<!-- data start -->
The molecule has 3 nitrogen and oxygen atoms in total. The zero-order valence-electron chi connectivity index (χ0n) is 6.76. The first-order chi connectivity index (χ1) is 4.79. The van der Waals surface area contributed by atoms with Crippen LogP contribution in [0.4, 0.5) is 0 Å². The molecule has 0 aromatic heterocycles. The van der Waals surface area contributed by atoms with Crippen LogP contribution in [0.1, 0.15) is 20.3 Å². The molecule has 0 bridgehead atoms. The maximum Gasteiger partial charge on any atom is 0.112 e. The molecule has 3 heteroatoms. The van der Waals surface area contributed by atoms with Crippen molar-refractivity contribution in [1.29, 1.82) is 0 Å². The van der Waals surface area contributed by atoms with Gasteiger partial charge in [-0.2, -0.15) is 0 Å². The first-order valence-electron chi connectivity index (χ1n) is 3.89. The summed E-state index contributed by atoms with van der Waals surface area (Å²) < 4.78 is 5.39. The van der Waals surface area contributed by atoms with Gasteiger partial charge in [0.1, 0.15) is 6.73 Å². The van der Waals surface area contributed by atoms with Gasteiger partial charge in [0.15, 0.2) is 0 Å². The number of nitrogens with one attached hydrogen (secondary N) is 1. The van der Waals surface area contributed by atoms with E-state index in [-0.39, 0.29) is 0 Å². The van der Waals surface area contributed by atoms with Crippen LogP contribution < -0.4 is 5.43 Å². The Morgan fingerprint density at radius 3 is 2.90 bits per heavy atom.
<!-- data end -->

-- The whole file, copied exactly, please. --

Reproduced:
The molecule has 3 nitrogen and oxygen atoms in total. The zero-order valence-electron chi connectivity index (χ0n) is 6.76. The first-order chi connectivity index (χ1) is 4.79. The van der Waals surface area contributed by atoms with Crippen LogP contribution in [0.4, 0.5) is 0 Å². The molecule has 0 aromatic heterocycles. The van der Waals surface area contributed by atoms with Crippen LogP contribution in [0.1, 0.15) is 20.3 Å². The molecule has 0 bridgehead atoms. The maximum Gasteiger partial charge on any atom is 0.112 e. The molecule has 3 heteroatoms. The van der Waals surface area contributed by atoms with Crippen molar-refractivity contribution in [1.29, 1.82) is 0 Å². The van der Waals surface area contributed by atoms with Gasteiger partial charge in [-0.2, -0.15) is 0 Å². The first-order valence-electron chi connectivity index (χ1n) is 3.89. The summed E-state index contributed by atoms with van der Waals surface area (Å²) < 4.78 is 5.39. The van der Waals surface area contributed by atoms with Gasteiger partial charge in [0.1, 0.15) is 6.73 Å². The van der Waals surface area contributed by atoms with Gasteiger partial charge in [0.15, 0.2) is 0 Å². The number of nitrogens with one attached hydrogen (secondary N) is 1. The van der Waals surface area contributed by atoms with E-state index in [-0.39, 0.29) is 0 Å². The van der Waals surface area contributed by atoms with Crippen LogP contribution < -0.4 is 5.43 Å². The Morgan fingerprint density at radius 3 is 2.90 bits per heavy atom.